The Canterbury District Health Board (CDHB) has sought help from private hospitals and other DHBs in its scramble to meet elective surgery targets.
The board faced a potential $24 million Government penalty if it did not get a backlog of 3248 surgeries done by Sunday.
Time is up, but the board was unable to confirm if it had delivered.
“At this stage we are working towards achieving this,” CDHB general manager for planning and funding Carolyn Gullery said on Thursday.
A recovery plan the CDHB gave the Ministry of Health in January outlined how it would address the backlog.
It included increasing surgery hours at Christchurch Hospital and outsourcing procedures to St George’s, Southern Cross and other South Island hospitals.
However, there was limited capacity for external support, the report said.
While theatre space was available elsewhere, there was huge staff.
Many surgeons work for both the DHB and their own private business. DHB staff said there was little room for private businesses to take on additional work.
CDHB already outsources about 14 per cent of elective surgeries at an annual cost of more than $20m.
“This is a situation where we will have to do more internally with increased hours,” the report said.
The Ministry of Health expects district health boards to complete a patient’s elective surgery within four months of the procedure being approved.
The CDHB has failed to achieve the target every month since August 2016.
Gullery said there were different levels of compliance for elective surgery targets: green, yellow and red.
The board aimed for yellow status, which allowed a “buffer” of 36 patients (one per cent) waiting longer than four months, Gullery said.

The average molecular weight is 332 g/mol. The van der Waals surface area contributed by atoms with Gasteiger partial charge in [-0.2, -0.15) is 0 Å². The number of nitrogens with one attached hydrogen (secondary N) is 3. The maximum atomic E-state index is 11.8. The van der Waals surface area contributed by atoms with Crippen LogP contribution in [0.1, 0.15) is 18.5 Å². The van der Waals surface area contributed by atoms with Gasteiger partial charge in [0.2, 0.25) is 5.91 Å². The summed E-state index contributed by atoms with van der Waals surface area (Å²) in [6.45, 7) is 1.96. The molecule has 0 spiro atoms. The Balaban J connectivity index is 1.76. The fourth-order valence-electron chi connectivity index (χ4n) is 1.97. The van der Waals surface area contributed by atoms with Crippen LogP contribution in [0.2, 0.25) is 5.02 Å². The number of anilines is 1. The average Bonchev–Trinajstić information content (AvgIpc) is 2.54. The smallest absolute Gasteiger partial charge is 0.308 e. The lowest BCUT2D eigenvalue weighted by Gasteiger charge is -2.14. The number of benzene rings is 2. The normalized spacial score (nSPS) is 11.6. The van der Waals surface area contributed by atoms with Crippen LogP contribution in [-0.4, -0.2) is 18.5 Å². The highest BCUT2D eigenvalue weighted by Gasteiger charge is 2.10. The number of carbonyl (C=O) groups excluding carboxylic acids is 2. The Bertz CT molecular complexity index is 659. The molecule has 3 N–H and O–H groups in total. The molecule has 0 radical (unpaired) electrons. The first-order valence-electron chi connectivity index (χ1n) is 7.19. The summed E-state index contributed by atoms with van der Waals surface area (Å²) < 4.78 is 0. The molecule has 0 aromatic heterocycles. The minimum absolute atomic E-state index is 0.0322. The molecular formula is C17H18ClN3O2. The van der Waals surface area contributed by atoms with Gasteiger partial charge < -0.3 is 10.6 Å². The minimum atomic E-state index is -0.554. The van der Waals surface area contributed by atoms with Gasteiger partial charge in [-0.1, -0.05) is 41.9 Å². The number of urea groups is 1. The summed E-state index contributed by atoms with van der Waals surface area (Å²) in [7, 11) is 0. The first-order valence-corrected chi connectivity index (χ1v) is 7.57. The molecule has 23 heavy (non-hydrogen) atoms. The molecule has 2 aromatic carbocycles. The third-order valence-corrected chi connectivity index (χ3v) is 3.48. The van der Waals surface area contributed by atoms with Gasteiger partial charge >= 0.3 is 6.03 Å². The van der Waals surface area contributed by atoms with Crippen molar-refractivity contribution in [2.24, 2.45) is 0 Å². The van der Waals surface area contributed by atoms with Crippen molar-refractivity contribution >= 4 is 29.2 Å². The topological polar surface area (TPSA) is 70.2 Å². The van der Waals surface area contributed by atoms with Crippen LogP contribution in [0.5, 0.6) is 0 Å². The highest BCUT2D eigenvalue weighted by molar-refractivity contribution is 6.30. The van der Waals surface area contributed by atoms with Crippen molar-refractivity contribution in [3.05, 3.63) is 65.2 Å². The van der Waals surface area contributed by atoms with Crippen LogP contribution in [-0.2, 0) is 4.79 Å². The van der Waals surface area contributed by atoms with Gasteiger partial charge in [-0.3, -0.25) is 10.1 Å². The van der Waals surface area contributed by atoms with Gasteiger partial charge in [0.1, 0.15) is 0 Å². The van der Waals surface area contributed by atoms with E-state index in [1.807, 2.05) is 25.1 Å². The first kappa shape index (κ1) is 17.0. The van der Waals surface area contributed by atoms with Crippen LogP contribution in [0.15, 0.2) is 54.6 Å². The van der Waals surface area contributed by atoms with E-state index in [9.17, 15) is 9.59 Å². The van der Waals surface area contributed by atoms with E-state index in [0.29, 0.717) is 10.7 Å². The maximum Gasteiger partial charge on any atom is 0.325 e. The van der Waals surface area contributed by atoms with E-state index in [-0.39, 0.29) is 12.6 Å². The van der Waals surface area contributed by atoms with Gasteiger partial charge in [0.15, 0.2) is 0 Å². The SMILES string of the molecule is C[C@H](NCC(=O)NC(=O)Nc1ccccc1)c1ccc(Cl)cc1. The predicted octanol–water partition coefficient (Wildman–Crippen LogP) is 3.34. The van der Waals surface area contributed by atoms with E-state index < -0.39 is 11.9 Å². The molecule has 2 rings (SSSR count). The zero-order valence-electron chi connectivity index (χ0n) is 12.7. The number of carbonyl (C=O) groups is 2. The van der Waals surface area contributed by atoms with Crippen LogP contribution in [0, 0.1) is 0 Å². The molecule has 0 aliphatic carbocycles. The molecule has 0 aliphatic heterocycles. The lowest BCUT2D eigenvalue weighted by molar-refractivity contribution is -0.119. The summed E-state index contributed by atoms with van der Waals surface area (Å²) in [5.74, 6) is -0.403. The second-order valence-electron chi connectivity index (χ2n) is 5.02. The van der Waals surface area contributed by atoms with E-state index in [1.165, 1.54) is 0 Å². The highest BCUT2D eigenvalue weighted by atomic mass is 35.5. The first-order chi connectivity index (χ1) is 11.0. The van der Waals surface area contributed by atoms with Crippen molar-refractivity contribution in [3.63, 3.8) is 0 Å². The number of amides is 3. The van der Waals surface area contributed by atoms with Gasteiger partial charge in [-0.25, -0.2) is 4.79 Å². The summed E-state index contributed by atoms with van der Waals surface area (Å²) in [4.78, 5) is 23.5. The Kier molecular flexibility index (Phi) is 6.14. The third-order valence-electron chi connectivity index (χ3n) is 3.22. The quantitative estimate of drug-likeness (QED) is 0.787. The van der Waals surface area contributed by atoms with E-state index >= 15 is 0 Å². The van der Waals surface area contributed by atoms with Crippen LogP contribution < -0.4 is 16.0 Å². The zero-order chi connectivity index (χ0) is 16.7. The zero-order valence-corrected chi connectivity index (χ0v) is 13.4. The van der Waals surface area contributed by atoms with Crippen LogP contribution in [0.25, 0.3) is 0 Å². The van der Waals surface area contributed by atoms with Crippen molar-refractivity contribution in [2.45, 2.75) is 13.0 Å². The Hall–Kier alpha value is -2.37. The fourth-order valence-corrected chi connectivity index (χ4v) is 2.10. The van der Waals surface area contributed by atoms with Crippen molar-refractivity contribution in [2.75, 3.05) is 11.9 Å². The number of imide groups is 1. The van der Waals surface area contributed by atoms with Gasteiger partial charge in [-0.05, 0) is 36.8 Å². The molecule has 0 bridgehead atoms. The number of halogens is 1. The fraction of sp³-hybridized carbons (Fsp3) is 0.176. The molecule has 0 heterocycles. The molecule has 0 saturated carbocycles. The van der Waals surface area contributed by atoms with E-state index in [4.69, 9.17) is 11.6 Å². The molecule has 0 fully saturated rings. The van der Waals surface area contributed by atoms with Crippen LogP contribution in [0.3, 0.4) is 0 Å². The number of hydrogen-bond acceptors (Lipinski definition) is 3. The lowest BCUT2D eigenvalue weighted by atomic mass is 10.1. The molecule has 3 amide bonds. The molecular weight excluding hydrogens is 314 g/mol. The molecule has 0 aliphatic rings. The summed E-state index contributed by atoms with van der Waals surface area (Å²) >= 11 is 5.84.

Another month of non-compliance, or red status, would spell a possible $24m financial penalty.
Any penalty for failure to deliver on elective surgeries would add to the CDHB’s challenging financial position. Last week the Ministry signed off the board’s 2016-2017 annual plan with a $38.5m deficit.
A Ministry spokeswoman said in March a decision on the penalty was “pushed out by months to allow time for a satisfactory resolution to be reached”.
An increase in acute and elective surgeries for patients from other South Island DHBs, two strikes by junior doctors and the Kaikoura earthquake contributed to the long period of CDHB non-compliance, the January recovery plan said.
“CDHB has handled more volume that planned for, supported the whole of the South Island in its delivery of electives (otherwise they too would have been red), has weathered through a very large industrial action and another major natural disaster … all while living and working in the largest building site in New Zealand.”